In photography we do everything to take pictures with good exposure, exposure is the amount of light per unit area (the plane of the image times the exposure time), which reached a photographic film or image sensor, and a good exposure can be determined by the shutter speed, lens aperture, scene lighting, and sensor or film light sensitivity.
Everything to take pictures with good exposure
Exposure is measured in lux/seconds, and can be computed from the exposure value (EV) and the lighting of the scene.
In photographic jargon, an exposure usually refers to a single shutter cycle.
For example, a long exposure refers to a single shutter cycle, prolonged enough to capture low-intensity light.
While multiple exposure involves a series of relatively brief shutter cycles.
There are more than one type or techniques to arrive at different results of exposure, we have photos with good exposure, overexposed photos and also underexposed ones.
None of this is considered wrong, as long as it does not disturb your image, or that such an exhibition is used with artistic concept.
In some cases, such as in digital photography, some things are a little better than others when talking about technical sensor concepts for example.
An overexposed photo will always be overexposed and almost never look like a good exposure because the amount of information, light, that was sent to the sensor has already broken its limit and will no longer be suppressed, even in the process of post image production.
How to take pictures with good exposure
Correct exposure, or good exposure, can be defined as an exhibition that achieves the intended effect of the artist.
A more technical approach recognizes that a photographic film or sensor, in the case of digital photography, has a physical limitation. This limitation we call the Dynamic range.
When shooting, whether on film or digital, exposure must be within dynamic range capability to be accurately recorded.
In a very simple model, for example, values that fall outside the Dymanic range are recorded as black, or underexposed and white, or overexposed, leaving aside nuances and colors that would serve to give details to the photos.
Therefore to take photos with good exposure the goal is to adjust the exposure with manipulation on the machine or lighting to control the physical amount of light in which enters your camera and what is allowed by the range of your film or sensor, so that areas significant shadow and highlight details do not exceed your useful range.
This ensures that no ‘meaningful’ information is lost during capture.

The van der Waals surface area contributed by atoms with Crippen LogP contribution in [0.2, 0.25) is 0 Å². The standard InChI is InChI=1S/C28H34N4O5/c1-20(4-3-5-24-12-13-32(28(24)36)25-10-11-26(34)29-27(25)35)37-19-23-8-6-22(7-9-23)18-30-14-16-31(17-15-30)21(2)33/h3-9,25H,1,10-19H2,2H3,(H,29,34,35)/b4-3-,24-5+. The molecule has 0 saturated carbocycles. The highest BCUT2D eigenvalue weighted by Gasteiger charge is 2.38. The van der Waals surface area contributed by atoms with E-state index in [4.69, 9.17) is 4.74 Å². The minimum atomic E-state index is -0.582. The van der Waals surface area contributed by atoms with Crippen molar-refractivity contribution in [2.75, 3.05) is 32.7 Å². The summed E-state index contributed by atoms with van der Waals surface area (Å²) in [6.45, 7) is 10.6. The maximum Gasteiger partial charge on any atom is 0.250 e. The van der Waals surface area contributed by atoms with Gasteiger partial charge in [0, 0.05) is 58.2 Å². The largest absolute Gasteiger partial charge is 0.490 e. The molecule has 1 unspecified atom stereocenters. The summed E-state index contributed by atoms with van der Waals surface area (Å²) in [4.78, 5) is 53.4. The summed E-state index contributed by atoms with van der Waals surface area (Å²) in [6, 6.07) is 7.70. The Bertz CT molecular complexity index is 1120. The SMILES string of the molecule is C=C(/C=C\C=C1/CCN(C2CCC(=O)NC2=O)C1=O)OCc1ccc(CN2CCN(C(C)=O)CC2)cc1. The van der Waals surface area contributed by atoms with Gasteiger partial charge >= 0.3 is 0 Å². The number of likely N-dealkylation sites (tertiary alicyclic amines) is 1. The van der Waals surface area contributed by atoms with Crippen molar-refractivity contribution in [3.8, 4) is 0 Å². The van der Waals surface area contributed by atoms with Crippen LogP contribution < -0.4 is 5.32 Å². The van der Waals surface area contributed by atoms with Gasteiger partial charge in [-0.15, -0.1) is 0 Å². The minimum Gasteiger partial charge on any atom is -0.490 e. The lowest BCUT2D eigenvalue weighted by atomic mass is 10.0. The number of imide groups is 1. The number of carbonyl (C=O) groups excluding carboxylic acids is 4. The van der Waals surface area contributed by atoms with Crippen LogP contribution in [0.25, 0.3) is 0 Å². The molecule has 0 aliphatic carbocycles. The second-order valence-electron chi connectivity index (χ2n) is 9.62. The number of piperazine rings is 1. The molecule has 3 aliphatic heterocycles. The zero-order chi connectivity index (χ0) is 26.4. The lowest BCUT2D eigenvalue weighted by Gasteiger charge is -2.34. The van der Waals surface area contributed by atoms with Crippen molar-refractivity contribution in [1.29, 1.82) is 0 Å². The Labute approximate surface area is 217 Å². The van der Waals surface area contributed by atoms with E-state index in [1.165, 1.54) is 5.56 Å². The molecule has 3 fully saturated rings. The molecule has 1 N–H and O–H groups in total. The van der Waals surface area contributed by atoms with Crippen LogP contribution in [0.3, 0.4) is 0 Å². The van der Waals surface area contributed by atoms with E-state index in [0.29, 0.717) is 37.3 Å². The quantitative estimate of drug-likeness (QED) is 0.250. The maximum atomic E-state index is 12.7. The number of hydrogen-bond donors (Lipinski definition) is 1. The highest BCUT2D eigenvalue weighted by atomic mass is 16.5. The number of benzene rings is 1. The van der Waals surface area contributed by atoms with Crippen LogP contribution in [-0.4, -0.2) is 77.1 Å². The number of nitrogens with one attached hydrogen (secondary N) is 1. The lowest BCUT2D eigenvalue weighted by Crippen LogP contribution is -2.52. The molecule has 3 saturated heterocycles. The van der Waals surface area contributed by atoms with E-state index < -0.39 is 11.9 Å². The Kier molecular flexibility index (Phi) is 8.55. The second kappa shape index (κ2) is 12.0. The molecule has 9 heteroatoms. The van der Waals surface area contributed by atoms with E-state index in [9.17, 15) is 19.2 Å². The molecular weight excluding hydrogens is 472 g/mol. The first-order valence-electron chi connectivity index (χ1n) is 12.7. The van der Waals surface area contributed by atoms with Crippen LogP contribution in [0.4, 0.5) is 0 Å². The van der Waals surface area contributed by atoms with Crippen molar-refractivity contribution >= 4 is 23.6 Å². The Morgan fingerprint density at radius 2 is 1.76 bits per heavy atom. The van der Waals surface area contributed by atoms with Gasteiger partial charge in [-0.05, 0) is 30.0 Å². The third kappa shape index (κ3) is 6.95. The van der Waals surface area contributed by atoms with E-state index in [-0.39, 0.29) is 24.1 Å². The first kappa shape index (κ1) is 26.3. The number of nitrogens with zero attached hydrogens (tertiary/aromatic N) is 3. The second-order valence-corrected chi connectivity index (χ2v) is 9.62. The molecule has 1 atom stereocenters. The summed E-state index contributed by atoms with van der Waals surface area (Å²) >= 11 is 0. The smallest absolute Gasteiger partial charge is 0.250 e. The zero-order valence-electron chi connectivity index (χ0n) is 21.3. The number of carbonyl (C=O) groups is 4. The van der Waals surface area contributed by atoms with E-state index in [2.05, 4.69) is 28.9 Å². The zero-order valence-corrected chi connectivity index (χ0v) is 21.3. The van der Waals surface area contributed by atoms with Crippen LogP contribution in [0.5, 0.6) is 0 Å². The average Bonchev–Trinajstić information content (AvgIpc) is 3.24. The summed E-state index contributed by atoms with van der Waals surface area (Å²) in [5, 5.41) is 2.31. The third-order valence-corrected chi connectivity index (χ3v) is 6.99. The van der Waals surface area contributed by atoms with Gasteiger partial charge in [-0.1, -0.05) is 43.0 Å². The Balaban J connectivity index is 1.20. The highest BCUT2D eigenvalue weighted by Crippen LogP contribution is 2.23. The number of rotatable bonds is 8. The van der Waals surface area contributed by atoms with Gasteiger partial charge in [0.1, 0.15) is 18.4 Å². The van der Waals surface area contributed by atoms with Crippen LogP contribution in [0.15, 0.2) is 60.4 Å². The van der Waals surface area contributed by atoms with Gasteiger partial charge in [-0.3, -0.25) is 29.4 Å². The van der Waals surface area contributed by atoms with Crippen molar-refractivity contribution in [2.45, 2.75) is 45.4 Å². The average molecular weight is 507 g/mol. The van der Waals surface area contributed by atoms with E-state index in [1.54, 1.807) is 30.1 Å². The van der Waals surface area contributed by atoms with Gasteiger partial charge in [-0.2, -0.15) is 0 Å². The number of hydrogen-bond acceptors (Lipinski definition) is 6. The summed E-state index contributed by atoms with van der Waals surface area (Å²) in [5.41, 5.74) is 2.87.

It is worth noting that the photographer can carefully use overexposure or underexposure in the photograph to eliminate “insignificant” or “undesirable” details.
As an example we have a white white altar cloth that may look impeccably clean when overexposed, or the photographer can emulate the heavy shadows of noir films using underexposure.
A photograph can be described as overexposed when you have a loss of detail and highlights, that is, when the bright, or clear parts of the photo, are too clear or totally banking.
From a technical point of view we have problems with the image below, but it is worth mentioning that using overexposure with artistic concept is totally valid.
A photograph can also be described as underexposed, this happens when you have loss of shadow details, when important areas in the dark parts of the photo are left without details or so dark that they are indistinguishable from black.
How to get a good exposure
Here there are several parallel subjects because taking photos with good exposure can be easy and at the same time difficult, because you rely heavily on lighting knowledge, your machine settings and exposure compensation systems.
Digital cameras have the automatic exposure setting, abbreviation AE, in this node the camera is who calculates and adjusts the exposure settings to correspond as close as possible to a good exposure or a balanced exposure.
In addition to the automatic mode we have the priority modes, where we choose what aspect we want to control and the rest of the calculations and settings are in charge of the camera.
Aperture priority mode, this mode gives you control over the aperture of the lens diaphragm, or aperture, while the machine calculates and adjusts the shutter speed and sensitivity, or ISO.
This mode has different names or abbreviations depending on the camera manufacturer, while in Nikon the abbreviation is made by the letter P in canon is made by the letters AV.
Priority the shutter, in this mode you have control over the shutter speed of the camera, and the rest as the aperture of the diaphragm and ISO is done automatically.
In each case, the actual exposure level is still determined by the camera exposure meter. As set above this mode represented in Nikon by the letter S and canon by the letters Tv.
In manual mode, the photographer adjusts everything. the aperture of the lens, and the shutter speed, and even the ISO to get a good exposure.
Many photographers choose to control the aperture and shutter independently, because opening the aperture increases exposure, but also decreases the depth of field, a slower shutter also increases exposure, but also increases the possibility of blurs, which can be used as an artistic tool in some cases.
Like the photo below it uses a slow shutter adjustment and set of lights to create this light painting effect on the photo.
There is another control that can also help you a lot when you get a good exposure when you are a photographer in manual mode, is the ISO.
An appropriate exposure for a photograph is determined by the sensitivity of the medium used, film or in the case of digital camera sensors a simulation of this sensitivity.
Faster film, i.e. with a higher ISO-rated film, requires less exposure to leave a good image.
Digital cameras often have variable ISO settings that provide additional flexibility.
A good exposure depends on these 3 items aperture, shutter speed. and sensitivity of the film, or ISO.
But there is one thing that people always forget is the amount of light available, there is no point in you having the camera with the greatest flexibility of settings if you do not have light.
Those who have been shooting for some time are already accustomed to read the information that the camera has to define whether it is with a good or bad exposure.
And the easiest system, and why not effective, is the camera’s own exposure meter that tells you if the image will be underexposed, overexposed or well exposed.
Notice the highlighted area of the photo above, when your indicator walks to the positive side this indicates that your image will be overexposed.
When he walks in the opposite direction, the meter is telling you that his image will be darker, or underexposed.
The intention is to use the settings available in the camera so that the meter stays at 0, so potentially you will take pictures with good exposure.